Discussing the development of the internet in Russia and Ukraine in his recent interview with Ukrainska Pravda, Yuri Yankovski suggested that Soviet KGB could be behind the initial steps in developing the internet in the USSR,

“I have no documentary evidence, but I think that the KGB from the very beginning oversaw the Internet, in Moscow and Leningrad. The “progressive” part of the KGB quickly realized what this phenomenon was and how widespread it would be,” he said.

The initial development of the Russian internet was pretty centralized. Meanwhile, the Ukrainian model of Internet development was the opposite, “absolutely anarchic from the beginning,” as Yankovski calls it,.

“On our end, the decentralized concept of the Internet was being implemented, ‘three Ukrainians – two hetmans,’ [hetmans were Kozak-times leaders of the nation, – Ed.] with no single control center, but with a voluntary association of Autonomous Systems (AS), each administered independently.”

The Ukrainian state took an interest in the Internet only a few years after its appearance in the country, although the “chaotic” development continued further on.

In 2000, the Ukrainian Internet Association emerged, a trade association aiming at consolidating the efforts of all stakeholders in developing the Internet in Ukraine and protecting the interests of its multiple members, most of which are the ISPs.

4. Cybersquatters can’t reserve second-level domain names directly under the national .UA top-level domain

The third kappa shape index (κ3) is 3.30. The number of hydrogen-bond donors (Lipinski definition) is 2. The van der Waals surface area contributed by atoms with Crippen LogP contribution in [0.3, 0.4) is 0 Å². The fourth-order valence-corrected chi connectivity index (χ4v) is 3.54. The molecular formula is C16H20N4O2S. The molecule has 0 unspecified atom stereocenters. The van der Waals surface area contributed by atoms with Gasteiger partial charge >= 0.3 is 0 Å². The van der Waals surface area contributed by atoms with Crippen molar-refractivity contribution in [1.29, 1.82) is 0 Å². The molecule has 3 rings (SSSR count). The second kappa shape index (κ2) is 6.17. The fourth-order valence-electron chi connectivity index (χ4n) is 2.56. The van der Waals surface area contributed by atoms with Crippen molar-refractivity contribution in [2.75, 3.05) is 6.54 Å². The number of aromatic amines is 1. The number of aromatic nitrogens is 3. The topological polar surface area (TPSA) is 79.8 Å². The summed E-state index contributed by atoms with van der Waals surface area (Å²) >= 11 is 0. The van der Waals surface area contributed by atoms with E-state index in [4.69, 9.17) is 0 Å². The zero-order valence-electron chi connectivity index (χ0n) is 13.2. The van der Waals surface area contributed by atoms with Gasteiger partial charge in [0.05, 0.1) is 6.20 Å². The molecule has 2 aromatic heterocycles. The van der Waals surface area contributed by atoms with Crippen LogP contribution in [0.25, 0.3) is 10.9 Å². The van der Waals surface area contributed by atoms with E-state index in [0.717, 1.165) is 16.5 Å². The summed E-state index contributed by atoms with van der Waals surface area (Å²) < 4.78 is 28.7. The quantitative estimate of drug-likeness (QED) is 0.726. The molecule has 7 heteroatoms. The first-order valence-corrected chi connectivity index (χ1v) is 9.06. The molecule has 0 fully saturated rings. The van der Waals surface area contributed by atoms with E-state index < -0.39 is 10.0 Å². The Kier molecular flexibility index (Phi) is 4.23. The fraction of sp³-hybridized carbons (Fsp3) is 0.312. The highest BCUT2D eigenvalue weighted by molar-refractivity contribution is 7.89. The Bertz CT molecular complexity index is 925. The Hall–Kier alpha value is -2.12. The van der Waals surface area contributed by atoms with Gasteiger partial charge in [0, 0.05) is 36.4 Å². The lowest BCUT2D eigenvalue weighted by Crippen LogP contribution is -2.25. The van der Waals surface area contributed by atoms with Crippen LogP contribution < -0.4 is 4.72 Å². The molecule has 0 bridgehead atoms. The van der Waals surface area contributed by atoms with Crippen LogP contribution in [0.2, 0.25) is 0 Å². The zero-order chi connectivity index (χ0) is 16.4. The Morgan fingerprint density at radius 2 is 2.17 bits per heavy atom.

The history of the Ukrainian national top-level domain name, .UA, dates back to fall 1991 when Ukrainian ISPs started negotiations with the Internet Assigned Numbers Authority (IANA), the standards organization that manages the root zone in the Domain Name System and oversees various other Internet matters. A year later, on 1 December 1992, IANA registered .UA in the root zone.

In order to avoid cybersquatting – buying domain names related to certain organizations or individuals for further reselling them to intended owners – the Ukrainian registrators allowed the registration at only the third level beneath second-level labels, generic (,, etc) and geographic ( and for Lviv Oblast, etc).  In 2001, the direct second-level registrations became available exclusively for trademark holders.

So in Ukraine, a would-be cybersquatter would have to register a trademark similar to the targeted one before buying a domain name for reselling.

Similar policies were pursued in Britain where, for instance, the domain names for commercial websites were allowed only beneath second-level domain name up until 2014 when the rules were relaxed.

5. Geographical inequality in internet speeds within Ukraine

Although Ukraine has the world’s cheapest unlimited broadband internet access, the Speed Test service ranked it in September 2020 number 79 in the world by the country’s average mobile internet connection speed and placed it 58th by the average fixed broadband speeds in its monthly Speedtest Global Index.

The reason for the country’s low average speed positions is the unequal internet access opportunities in the cities against many remote rural areas. It is the downside of the “anarchic” internet infrastructure development when the state wasn’t interested much in improving the networks across the whole country and private ISPs were conditioned by the demand on the market which, of course, is the highest in densely populated areas.

However, most of the remote settlements still have access to the Internet via landline phones, and also most of the country is covered with mobile networks with at least GPRS/EDGE technology available, while most of the populated areas enjoy 3G connection, 4G is available in major cities.